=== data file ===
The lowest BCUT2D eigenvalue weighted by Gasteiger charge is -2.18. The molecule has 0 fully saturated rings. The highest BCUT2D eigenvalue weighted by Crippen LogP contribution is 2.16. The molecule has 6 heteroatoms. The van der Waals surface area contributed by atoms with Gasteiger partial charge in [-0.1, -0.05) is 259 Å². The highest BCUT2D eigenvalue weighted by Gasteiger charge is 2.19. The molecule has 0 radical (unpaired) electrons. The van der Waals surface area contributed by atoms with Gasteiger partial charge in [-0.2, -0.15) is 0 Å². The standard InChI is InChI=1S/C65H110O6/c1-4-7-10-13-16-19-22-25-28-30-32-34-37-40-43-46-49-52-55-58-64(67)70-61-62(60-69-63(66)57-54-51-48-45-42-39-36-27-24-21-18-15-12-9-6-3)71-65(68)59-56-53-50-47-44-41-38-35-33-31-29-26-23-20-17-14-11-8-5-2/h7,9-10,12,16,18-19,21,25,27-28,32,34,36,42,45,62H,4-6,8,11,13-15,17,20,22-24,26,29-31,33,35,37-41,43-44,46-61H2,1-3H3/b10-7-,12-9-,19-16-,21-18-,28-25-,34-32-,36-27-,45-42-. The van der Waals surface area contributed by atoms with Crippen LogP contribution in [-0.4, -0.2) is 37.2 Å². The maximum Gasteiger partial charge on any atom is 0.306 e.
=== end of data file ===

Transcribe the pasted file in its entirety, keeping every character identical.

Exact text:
The lowest BCUT2D eigenvalue weighted by Gasteiger charge is -2.18. The molecule has 0 fully saturated rings. The highest BCUT2D eigenvalue weighted by Crippen LogP contribution is 2.16. The molecule has 6 heteroatoms. The van der Waals surface area contributed by atoms with Gasteiger partial charge in [-0.1, -0.05) is 259 Å². The highest BCUT2D eigenvalue weighted by Gasteiger charge is 2.19. The molecule has 0 radical (unpaired) electrons. The van der Waals surface area contributed by atoms with Gasteiger partial charge in [-0.2, -0.15) is 0 Å². The standard InChI is InChI=1S/C65H110O6/c1-4-7-10-13-16-19-22-25-28-30-32-34-37-40-43-46-49-52-55-58-64(67)70-61-62(60-69-63(66)57-54-51-48-45-42-39-36-27-24-21-18-15-12-9-6-3)71-65(68)59-56-53-50-47-44-41-38-35-33-31-29-26-23-20-17-14-11-8-5-2/h7,9-10,12,16,18-19,21,25,27-28,32,34,36,42,45,62H,4-6,8,11,13-15,17,20,22-24,26,29-31,33,35,37-41,43-44,46-61H2,1-3H3/b10-7-,12-9-,19-16-,21-18-,28-25-,34-32-,36-27-,45-42-. The van der Waals surface area contributed by atoms with Crippen LogP contribution in [-0.4, -0.2) is 37.2 Å². The maximum Gasteiger partial charge on any atom is 0.306 e.